- Who Pays for Bankruptcies [Filing Chapter 7: Is It The Right Thing]
Who Pays for Bankruptcies [Filing Chapter 7: Is It The Right Thing]
Filing Chapter 7 happens to millions of people each year. While there are more and more cases that are being turned away due to the new bankruptcy laws in place, many are still finding benefits in filing these discharges. TO learn if this is the right choice for you, there are several things that you must do first.
1. Determine if you have done everything in your power to lower your debt on your own and come up from under it.
2. Determine if you qualify by talking with your attorney about if you qualify for Chapter 7 or Chapter 13. Usually taking a means test with him or her will determine this.
3. Finally, educate yourself about what the process entails.
There are some very important things you should know about filing Chapter 7, then, before making your decision.
You should know that the best person or couple to file this type of filing is that of someone that has little or no assets. Because your creditors can stake claim on those goods, you will need to relinquish anything that is of value.
Each state has provisions in place to determine what you can and can’t keep when filing. For some, you will be able to keep the equity that you have in your home. In others, you will have to turn over your household goods that are in excess of a certain dollar amount. In some states, you can keep your wedding rings.
When it comes to your home and your car, these too change depending on the location that you live in. IN some areas, you will be able to keep them if you are current on your payments and your lenders agree to continue with the payment plan.
In other cases
You can lose your home or cars to your bankruptcy filing. The funds from any sale of assets will go towards paying off the money you owe in debt to your creditors. Even if it is just a little amount, it will be split fairly.
The process of filing Chapter 7 can take any place from three months up to five or six months before your debts are finally discharged. During this time, you can’t apply for new credit or spend on your old credit. In addition, there are restrictions on how often you can file Chapter 7.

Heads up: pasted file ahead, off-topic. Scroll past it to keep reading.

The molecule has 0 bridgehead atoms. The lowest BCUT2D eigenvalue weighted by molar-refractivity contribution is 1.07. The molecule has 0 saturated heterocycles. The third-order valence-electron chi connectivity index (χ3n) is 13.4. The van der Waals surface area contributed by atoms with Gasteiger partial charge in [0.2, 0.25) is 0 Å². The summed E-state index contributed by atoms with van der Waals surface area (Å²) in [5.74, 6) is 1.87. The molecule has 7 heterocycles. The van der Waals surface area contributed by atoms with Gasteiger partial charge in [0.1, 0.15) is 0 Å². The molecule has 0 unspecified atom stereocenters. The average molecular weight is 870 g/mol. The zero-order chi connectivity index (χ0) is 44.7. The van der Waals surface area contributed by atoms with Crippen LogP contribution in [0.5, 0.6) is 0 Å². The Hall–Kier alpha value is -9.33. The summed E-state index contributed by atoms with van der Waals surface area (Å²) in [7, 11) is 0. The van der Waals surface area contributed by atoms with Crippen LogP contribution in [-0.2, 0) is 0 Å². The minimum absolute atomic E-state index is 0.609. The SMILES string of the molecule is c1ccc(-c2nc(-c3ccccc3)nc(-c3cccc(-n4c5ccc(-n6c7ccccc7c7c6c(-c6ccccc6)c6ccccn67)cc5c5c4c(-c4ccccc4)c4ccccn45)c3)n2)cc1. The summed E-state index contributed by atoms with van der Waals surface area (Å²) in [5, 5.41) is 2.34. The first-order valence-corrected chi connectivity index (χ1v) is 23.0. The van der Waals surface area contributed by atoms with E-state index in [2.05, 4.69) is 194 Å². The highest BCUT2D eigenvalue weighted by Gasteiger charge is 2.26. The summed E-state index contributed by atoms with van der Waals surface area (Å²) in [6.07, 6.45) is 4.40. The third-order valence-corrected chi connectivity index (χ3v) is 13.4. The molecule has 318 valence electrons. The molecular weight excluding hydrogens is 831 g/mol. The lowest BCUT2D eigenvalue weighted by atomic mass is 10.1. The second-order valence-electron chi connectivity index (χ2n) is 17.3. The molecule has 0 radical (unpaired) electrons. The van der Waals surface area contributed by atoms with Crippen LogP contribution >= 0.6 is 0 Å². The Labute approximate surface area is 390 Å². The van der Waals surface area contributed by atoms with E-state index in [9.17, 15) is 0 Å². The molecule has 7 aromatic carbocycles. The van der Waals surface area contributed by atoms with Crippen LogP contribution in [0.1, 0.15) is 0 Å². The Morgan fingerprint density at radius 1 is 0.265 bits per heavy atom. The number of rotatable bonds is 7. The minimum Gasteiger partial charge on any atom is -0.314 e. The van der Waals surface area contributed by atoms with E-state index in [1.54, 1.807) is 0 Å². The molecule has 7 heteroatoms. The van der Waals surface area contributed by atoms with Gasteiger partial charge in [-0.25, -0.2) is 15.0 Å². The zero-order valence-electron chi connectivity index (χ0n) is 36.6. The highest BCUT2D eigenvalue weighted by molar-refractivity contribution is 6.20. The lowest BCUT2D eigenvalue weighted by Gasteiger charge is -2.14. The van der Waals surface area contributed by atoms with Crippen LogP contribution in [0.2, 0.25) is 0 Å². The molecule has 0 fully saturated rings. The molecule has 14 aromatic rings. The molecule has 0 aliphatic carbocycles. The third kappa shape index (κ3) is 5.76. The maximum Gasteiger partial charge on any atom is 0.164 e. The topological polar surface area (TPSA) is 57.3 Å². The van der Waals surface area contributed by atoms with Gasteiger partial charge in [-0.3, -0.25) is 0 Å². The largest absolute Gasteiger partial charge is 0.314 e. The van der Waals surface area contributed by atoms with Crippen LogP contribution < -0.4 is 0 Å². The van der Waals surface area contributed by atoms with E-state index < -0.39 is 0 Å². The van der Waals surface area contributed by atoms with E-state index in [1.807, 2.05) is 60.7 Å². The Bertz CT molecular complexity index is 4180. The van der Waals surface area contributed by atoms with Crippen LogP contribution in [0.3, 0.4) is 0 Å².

Is it right for you? You should talk to your attorney to learn more about whether this is the right choice for your financial future or not.
What Filing Chapter 7 Won’t Take Away
You are considering filing Chapter 7. You realize that this is one of the largest decisions you’ll ever have to make. But you also know that it is something that must be done to pull yourself out of the debt that you are under.
The fact is that many people assume that when they file Chapter 7 they will be cleaning up any and all debt that they may have.
Unfortunately, this is just not the case. In fact, it is likely that many of the debts you have won’t be able to be discharged in your filing.
First, Do You Qualify?
The first consideration you have to have when filing Chapter 7 is if you even qualify for this type of action. The fact is that most people that have filed in the last few years have done so without much thought about this. Yet, as of October of 2005, this was no longer the case.
Those that filed after this point were the ones that will have to consider this as a new law went into effect limiting the number of people that can do this.
To determine if you qualify, you will need to contact your attorney. Find one that specialized in bankruptcy and in cases such as your own. Then, he or she will walk you through a process called a means test in which you will be asked questions about your situation. If you “pass” the test, you will learn if you can file Chapter 7 or if you will be required to file Chapter 13 instead.
What’s Not Included
Even if you do get to Chapter 7, the fact is that there are some loans and debts that can not be discharged through bankruptcy no matter what the situation is. Those include such things as your federal student loans, or federally backed student loans, alimony.
Our child support payments, and debts that were incurred due to fraud. You are not able to discharge any payments that are required due to the liabilities of driving drunk or any criminal fees, restitutions or penalties that you may have.
Are you still considering filing Chapter 7? If you are, you will find countless benefits if you spend the time filing the right away, on time and then once you get out from that pile you do what you have to do to maintain your financial success. You can do all of these things with hard work and determination.
Why Is Filing Chapter 7 A Good Plan?
Often times, it is common to hear people say negative things about those that file Chapter 7. Yet, those that have done this are the first to tell you just how beneficial it is to their lives. Is it a good thing? Is it cheating others of what you owe them?
For each person there is a different outlook on this, yet the bottom line is quite clear. The fact is that people are seeking help when they are seeking Chapter 7 and by far most cases are from those that are looking for light at the end of the tunnel rather than those looking to cheat others.
Why It’s A Benefit
There are several reasons why filing Chapter 7 can be a benefit for you. Here are some things to look forward to.
- With debts being discharged, not only are you financially free but you are emotionally free from the stress and anguish over how you will make ends meet. This relief is something that can change your life from worry and anxiety to a new beginning of hope.